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Leadership and Horsemanship 101 (part 3 of 3)


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Managing Others
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By Tom Davidson

Horses and people want to do a good job, but they sometimes need to know if they are on track or veering off course. A good leader needs to be on top of this, or they could be in for a “rough ride” with their team. 

As we’ve been discussing in this blog series, leaders can learn a lot about being better at their jobs by thinking about horsemanship. In particular, we are exploring why horses (and people) do what we ask them to do, even though neither one really has to follow our lead at all! 

In short, here are the three principles that have similarities between horsemanship and leadership: 

    1 – Trust – Mutual regard and relationship that is build over time.
    2 – Communication – Clear and honest two-way communication
    3 – Feedback – Timely, accurate and appropriate feedback mechanisms

The subject of today’s blog is “feedback.” We discussed “trust” and “communication” in the previous two blogs this week. 

Feedback 
Feedback is a term of art taken from the engineering profession, and it describes a loop of information that enables a system to self-correct. A simple example resides in most homes – the thermostat. The job of this feedback mechanism is to constantly sense the temperature of the room by gathering data, then turning on (or off) the heat (or air conditioning) so that the house is automatically kept in a certain predetermined temperature range. 

However, when we apply the term “feedback” to communication among people, we often think of it in a negative way (i.e., Can I give you some feedback on your presentation? No, thanks, I don’t feel like getting beaten up right now). In working with horses (and people) effective feedback needs to have the following three characteristics: 

     – You must be in “contact” with the subject for feedback to work. In horsemanship, “contact” is the critical link between the horse and rider, and there are several of these, including the following: where the rider’s seat is positioned in the saddle, where and how much the rider’s legs touch the horse’s sides, and to what degree the reigns have too much or too little slack between the rider’s hands and the horse’s mouth (via the “bit”). If there is too little contact at these points, the horse will not be able to receive signals properly, and if there is too much, then the horse will interpret the contact as pressure and want to respond to that. In the leadership context, contact means being in close touch with a subordinate rather than detached, out of touch, or too “hands off.” This is a delicate business, because too much contact can be interpreted as micromanaging. But too little contact means the subordinate will not receive feedback accurately or in a timely way. Therefore, good leaders of horses (and people) need to have the right amount of contact with their associates for feedback to work properly.

     – Feedback signals need to be sent in a timely way. Another similarity between horses and people exists in the fact that feedback is most effective when it is delivered as close to the time of the behavior as possible. With horses, the rider only has a few seconds between the time the behavior occurs and the time the feedback is sent for the horse to have an understanding of what the feedback is even referring to.  When that window of time closes, any new signal from the rider is seen as an unrelated message. Thus, if the rider waits more than a few seconds to let the horse know that their behavior (i.e., biting) is unacceptable, the horse will not associate the correction with the behavior. The same is true for people, meaning that your feedback (corrective or praising) must be very close to the time of the behavior. Waiting a day, a week or months to provide feedback (i.e., until the next performance review) makes one’s feedback ineffective and even deleterious.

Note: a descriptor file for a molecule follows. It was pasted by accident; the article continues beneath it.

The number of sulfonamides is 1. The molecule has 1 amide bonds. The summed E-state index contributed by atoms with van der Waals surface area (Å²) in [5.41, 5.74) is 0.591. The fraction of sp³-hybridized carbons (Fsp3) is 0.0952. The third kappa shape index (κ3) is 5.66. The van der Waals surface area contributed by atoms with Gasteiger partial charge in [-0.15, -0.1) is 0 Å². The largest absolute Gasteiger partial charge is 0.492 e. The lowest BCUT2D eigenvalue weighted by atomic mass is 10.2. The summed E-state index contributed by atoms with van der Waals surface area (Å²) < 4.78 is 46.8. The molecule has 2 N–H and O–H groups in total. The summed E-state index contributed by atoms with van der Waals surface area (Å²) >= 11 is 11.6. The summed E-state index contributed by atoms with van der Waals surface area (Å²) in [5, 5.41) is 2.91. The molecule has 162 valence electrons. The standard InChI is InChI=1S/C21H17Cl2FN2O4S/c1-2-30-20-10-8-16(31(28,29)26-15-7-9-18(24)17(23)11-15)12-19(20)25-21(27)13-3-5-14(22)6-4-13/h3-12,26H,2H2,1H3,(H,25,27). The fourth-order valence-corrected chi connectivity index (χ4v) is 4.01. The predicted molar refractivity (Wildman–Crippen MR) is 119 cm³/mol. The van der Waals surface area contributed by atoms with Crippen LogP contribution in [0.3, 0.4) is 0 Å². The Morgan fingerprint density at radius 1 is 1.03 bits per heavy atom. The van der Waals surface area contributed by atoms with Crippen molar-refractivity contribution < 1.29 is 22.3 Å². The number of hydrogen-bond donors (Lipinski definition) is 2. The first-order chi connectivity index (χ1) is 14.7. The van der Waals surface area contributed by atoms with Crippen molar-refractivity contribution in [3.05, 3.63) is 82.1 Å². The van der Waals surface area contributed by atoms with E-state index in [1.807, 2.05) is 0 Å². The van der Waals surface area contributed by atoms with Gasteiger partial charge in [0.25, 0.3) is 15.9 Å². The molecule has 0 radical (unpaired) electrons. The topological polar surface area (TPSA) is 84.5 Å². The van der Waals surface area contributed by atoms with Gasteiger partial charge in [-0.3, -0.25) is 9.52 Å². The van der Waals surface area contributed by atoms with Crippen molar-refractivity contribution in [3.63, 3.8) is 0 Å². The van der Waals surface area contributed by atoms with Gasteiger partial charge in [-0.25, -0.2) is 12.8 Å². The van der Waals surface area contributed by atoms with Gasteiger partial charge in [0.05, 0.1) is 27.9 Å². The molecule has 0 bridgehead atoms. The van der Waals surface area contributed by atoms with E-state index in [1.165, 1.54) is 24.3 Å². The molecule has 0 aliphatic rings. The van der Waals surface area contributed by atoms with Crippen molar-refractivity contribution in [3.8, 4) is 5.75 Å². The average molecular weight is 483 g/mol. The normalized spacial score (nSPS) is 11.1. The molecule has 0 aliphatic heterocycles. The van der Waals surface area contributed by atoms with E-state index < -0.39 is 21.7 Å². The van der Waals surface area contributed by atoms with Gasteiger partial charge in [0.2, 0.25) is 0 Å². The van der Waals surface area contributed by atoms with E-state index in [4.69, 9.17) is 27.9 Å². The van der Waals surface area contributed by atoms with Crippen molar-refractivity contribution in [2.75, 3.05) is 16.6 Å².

– Make your feedback appropriate in terms of balance and scope. With horses (and people) it is possible to give too much or too little corrective feedback or praise. Horses (and people) need both, not only at the appropriate times but also to the appropriate depth. For example, if a horse is punished with an extreme jerk of the reigns for simply trying to get a bite of grass when they shouldn’t, they won’t know that this small infraction was the subject of the correction and will be confused by the exaggerated feedback. If, however, they haven’t responded to gentler feedback for this behavior, the correction needs to be stronger until it is responded to. This is also true for people, so give your feedback in the appropriate degree. Serious misbehaviors need to be address in greater depth, with more detail as to the behavior and it’s impacts. Smaller behaviors can be addressed in just a few well-chosen words. Balance your feedback and provide it to the appropriate degree for best results.

Horses and people want to do a good job, but they sometimes need to know if they are on track or veering off course. A good leader is deft at being in close contact with their subordinates, providing timely feedback and in the most appropriate degree. If they don’t, they could be in for a “rough ride” with their team. 


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